How does one scientific report generate two entirely contradictory stories and headlines? This is a perfect example of how information on climate change is filtered by the newsmedia and distorted to fit the politics and worldview of their readers.
The report on temperature data was released by the UK Meteorological Office on 26th November to try and generate some discussion during the disastrously muted Cancun climate negotiations.
This is how The Guardian, the UK’s leading liberal environmentalist newspaper reported it:
I cropped the website image to include a typical juxtaphotisian (see my last post). Above the headline is a banner advert promoting the Barclays ‘Fantasy Investment Portfolio’- as ever the climate news is enveloped with messaging reassuring us that everything is fine with the growth economy.
The Guardian based its headline on just one aspect of the report: “that sea surface temperatures were higher than initially thought because of a change in the way the temperatures were measured”.
And here is how the Daily Mail, a right leaning anti-environmentalist newspaper reported exactly the same Met Office report on the same day.
The Daily Mail does not deny that temperatures are still increasing (though it hardly goes out of its way to point this out) so draws solace and a headline from evidence that there has been a slight decline in the rate of temperature increase- it then labels this an ‘admission’ (as though wrung out of the Met Office through interrogation) that “will be seized upon by climate sceptics as evidence that man-made global warming has been overstated”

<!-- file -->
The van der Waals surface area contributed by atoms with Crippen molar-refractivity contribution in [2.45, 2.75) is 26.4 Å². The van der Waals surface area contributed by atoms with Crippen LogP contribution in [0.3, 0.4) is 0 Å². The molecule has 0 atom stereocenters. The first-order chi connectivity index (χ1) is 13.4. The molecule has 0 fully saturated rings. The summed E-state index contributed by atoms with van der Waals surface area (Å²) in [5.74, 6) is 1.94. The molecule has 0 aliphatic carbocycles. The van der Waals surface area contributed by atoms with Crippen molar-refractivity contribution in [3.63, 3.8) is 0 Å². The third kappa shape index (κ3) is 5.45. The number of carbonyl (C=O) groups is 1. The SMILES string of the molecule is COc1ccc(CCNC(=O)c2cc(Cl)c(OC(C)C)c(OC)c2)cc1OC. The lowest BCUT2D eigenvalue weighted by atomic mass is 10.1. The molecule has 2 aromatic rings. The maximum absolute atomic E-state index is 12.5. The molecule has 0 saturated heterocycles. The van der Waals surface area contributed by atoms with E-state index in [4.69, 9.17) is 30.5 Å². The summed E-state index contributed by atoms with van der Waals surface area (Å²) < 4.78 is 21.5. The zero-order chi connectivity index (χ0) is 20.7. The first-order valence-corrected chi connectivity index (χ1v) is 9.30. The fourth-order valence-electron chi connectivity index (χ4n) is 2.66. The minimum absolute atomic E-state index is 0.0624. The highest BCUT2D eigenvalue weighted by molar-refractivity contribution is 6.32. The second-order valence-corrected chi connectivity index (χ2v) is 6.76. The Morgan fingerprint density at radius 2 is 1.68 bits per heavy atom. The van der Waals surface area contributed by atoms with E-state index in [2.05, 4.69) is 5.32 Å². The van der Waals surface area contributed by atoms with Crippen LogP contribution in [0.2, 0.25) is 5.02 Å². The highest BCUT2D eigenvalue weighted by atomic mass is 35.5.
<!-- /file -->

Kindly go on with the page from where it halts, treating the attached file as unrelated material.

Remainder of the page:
The stories are so different because the newspapers had already prepared their storylines before they even opened the report. The Guardian enthusiastically embraces catastrophic climate change stories, especially when framed as “you thought it was bad- actually it’s even worse”. The Daily Mail’s stance is that climate change is being exagerated for political ends. It does not deny the problem but actively seeks out storylines that emphasise distortion and unreliability of the data.
The different editorial lines of the newspapers show the fragility of human belief in climate change and the way that people’s pre-existing worldviews intervene and mediate in their processing of information about climate change.
Thank you Jack Pritchard and Clayton Lavallin for sending me these.